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Blood Supply – Arterial Supply to the GI Tract

by James Pickering, PhD
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    00:01 In this lecture we are going to look at the arterial supply to the gastrointestinal tract.

    00:08 So we are going to look at the numerous arteries that supply nutrient rich, oxygen rich blood to the gastrointestinal tract, the duodenum, the stomach, the colon, parts of the small intestine and also to the accessory organs of digestion like the pancreas and the liver.

    00:27 What we need to do is first of all imagine the gastrointestinal tract as one long continuous tube and we can divide it into foregut, midgut and hindgut.

    00:39 And what we are going to do, is we are going to look at the organs that make up the foregut and explain how they are supplied by the coeliac trunk.

    00:47 We will then look at the division between the foregut and the midgut detail the midgut organs and how they're supplied by branches of the superior mesenteric artery And then look at the organs that constitute the hindgut and how they're supplied by the inferior mesenteric artery.

    01:06 And then we will look at some important transitions that occur between forgut-midgut and the midgut-hindgut.

    01:16 So if we just look at the schematic first of all. Then what I want to do, is try and explain the aorta running parallel to the gastrointestinal tract.

    01:27 So this is the gastrointestinal tract all the way along here. This is the anterior aspect and this is the posterior aspect, anterior aspect and the posterior aspect.

    01:38 So this view really is as if you are lying on your back and someone is looking at you from the side. What we can see is the diaphragm indicated here in green.

    01:49 The aorta passes through the diaphragm and at various points along the course, the coeliac trunk is given off; the superior mesenteric artery is given off and the inferior mesenteric artery is given off.

    02:03 So at T12, L1 and L3, these vertebral levels, we have the coeliac trunk, or the superior mesenteric artery or the inferior mesenteric artery.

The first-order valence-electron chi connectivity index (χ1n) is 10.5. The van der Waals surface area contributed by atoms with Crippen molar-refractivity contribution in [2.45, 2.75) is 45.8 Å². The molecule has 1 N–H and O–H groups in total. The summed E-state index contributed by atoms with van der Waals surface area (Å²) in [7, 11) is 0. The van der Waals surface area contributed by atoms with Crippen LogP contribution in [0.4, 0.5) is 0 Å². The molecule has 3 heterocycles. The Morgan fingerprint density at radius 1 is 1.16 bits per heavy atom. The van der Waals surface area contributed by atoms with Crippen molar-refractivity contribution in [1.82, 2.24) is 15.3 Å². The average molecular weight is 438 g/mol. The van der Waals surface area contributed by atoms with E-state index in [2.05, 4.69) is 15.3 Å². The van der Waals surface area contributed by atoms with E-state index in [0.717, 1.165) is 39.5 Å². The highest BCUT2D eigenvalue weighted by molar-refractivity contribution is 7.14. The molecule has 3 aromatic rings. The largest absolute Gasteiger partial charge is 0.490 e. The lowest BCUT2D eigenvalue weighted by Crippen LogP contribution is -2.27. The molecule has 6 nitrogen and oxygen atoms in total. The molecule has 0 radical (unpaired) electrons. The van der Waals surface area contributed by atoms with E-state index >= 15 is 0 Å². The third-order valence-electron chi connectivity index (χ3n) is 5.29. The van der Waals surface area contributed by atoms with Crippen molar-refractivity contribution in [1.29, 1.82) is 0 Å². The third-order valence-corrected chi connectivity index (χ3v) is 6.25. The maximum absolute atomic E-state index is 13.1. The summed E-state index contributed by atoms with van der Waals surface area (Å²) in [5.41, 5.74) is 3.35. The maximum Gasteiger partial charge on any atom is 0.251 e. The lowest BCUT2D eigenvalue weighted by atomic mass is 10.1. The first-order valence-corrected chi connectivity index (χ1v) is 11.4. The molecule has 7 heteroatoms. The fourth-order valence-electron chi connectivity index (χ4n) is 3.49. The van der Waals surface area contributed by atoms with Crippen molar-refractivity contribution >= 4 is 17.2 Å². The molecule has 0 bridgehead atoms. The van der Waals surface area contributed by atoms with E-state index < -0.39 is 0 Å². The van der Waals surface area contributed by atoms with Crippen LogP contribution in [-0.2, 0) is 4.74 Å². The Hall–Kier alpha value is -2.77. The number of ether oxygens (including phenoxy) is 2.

02:15 If we then look to the gastrointestinal tract, we can see that the GI tract is split into foregut, midgut and hidgut.

    02:26 Now, the separation between the foregut and the midgut, this occurs at the duodenum; specifically the major duodenal papilla. That separates the foregut from the midgut.

    02:39 And remember the major duodenal papilla was half way down the descending part of the duodenum.

    02:46 The midgut becomes the hindgut 2/3rd of the way along the transverse colon.

    02:54 So 2/3rd of the transverse colon is midgut and then the remaining 3rd is hindgut.

    03:01 And that's important when we look at which artery supply which parts of the GI tract.

    03:08 So simply here in this diagram, we can see that the coeliac trunk is going to give rise to the branches that supply the foregut. We can see the superior mesenteric artery is going to give rise to branches that supply the midgut.

    03:22 And finally we can see the branches from the inferior mesenteric artery are going to supply the hindgut.

    03:30 These dotted lines here represent the transitions between the blood supply to the foregut and midgut. We saw this, when we looked at the superior and inferior pancreaticoduodenal arteries at the head of the pancreas and the duodenum.

    03:49 Between the midgut and the hindgut, we had the transition that formed the marginal artery inputs primarily from the middle colic and left colic artery.